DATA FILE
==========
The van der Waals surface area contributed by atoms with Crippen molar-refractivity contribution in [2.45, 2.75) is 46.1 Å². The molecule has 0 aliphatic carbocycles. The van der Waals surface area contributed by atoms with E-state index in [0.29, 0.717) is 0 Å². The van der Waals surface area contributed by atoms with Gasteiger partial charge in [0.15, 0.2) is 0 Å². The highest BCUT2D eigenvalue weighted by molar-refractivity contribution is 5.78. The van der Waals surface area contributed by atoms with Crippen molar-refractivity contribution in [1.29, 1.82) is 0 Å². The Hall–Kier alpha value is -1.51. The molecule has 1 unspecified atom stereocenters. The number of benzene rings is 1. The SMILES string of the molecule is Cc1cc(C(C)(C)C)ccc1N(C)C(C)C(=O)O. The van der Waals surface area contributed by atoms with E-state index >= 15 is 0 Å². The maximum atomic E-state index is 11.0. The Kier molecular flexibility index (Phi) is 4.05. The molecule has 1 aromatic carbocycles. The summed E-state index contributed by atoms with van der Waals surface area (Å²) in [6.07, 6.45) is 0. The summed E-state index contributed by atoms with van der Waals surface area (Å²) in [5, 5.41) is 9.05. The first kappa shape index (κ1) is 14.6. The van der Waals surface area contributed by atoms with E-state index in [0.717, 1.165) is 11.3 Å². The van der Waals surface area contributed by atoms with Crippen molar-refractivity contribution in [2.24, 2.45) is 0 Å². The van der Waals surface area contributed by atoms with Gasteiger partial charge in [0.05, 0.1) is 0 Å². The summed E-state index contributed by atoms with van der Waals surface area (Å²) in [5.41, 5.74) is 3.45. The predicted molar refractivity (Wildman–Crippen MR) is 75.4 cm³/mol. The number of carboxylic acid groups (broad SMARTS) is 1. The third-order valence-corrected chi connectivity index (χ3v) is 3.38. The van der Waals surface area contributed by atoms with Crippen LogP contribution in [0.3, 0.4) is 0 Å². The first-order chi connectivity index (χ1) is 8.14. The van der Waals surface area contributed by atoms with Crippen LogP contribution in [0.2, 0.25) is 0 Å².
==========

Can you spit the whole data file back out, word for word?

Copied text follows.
The van der Waals surface area contributed by atoms with Crippen molar-refractivity contribution in [2.45, 2.75) is 46.1 Å². The molecule has 0 aliphatic carbocycles. The van der Waals surface area contributed by atoms with E-state index in [0.29, 0.717) is 0 Å². The van der Waals surface area contributed by atoms with Gasteiger partial charge in [0.15, 0.2) is 0 Å². The highest BCUT2D eigenvalue weighted by molar-refractivity contribution is 5.78. The van der Waals surface area contributed by atoms with Crippen molar-refractivity contribution in [1.29, 1.82) is 0 Å². The Hall–Kier alpha value is -1.51. The molecule has 1 unspecified atom stereocenters. The number of benzene rings is 1. The SMILES string of the molecule is Cc1cc(C(C)(C)C)ccc1N(C)C(C)C(=O)O. The van der Waals surface area contributed by atoms with E-state index >= 15 is 0 Å². The maximum atomic E-state index is 11.0. The Kier molecular flexibility index (Phi) is 4.05. The molecule has 1 aromatic carbocycles. The summed E-state index contributed by atoms with van der Waals surface area (Å²) in [6.07, 6.45) is 0. The summed E-state index contributed by atoms with van der Waals surface area (Å²) in [5, 5.41) is 9.05. The first kappa shape index (κ1) is 14.6. The van der Waals surface area contributed by atoms with E-state index in [0.717, 1.165) is 11.3 Å². The van der Waals surface area contributed by atoms with Crippen molar-refractivity contribution in [2.24, 2.45) is 0 Å². The van der Waals surface area contributed by atoms with Gasteiger partial charge in [0.05, 0.1) is 0 Å². The summed E-state index contributed by atoms with van der Waals surface area (Å²) in [5.41, 5.74) is 3.45. The predicted molar refractivity (Wildman–Crippen MR) is 75.4 cm³/mol. The number of carboxylic acid groups (broad SMARTS) is 1. The third-order valence-corrected chi connectivity index (χ3v) is 3.38. The van der Waals surface area contributed by atoms with Crippen LogP contribution in [0.3, 0.4) is 0 Å². The first-order chi connectivity index (χ1) is 8.14. The van der Waals surface area contributed by atoms with Crippen LogP contribution in [0.2, 0.25) is 0 Å².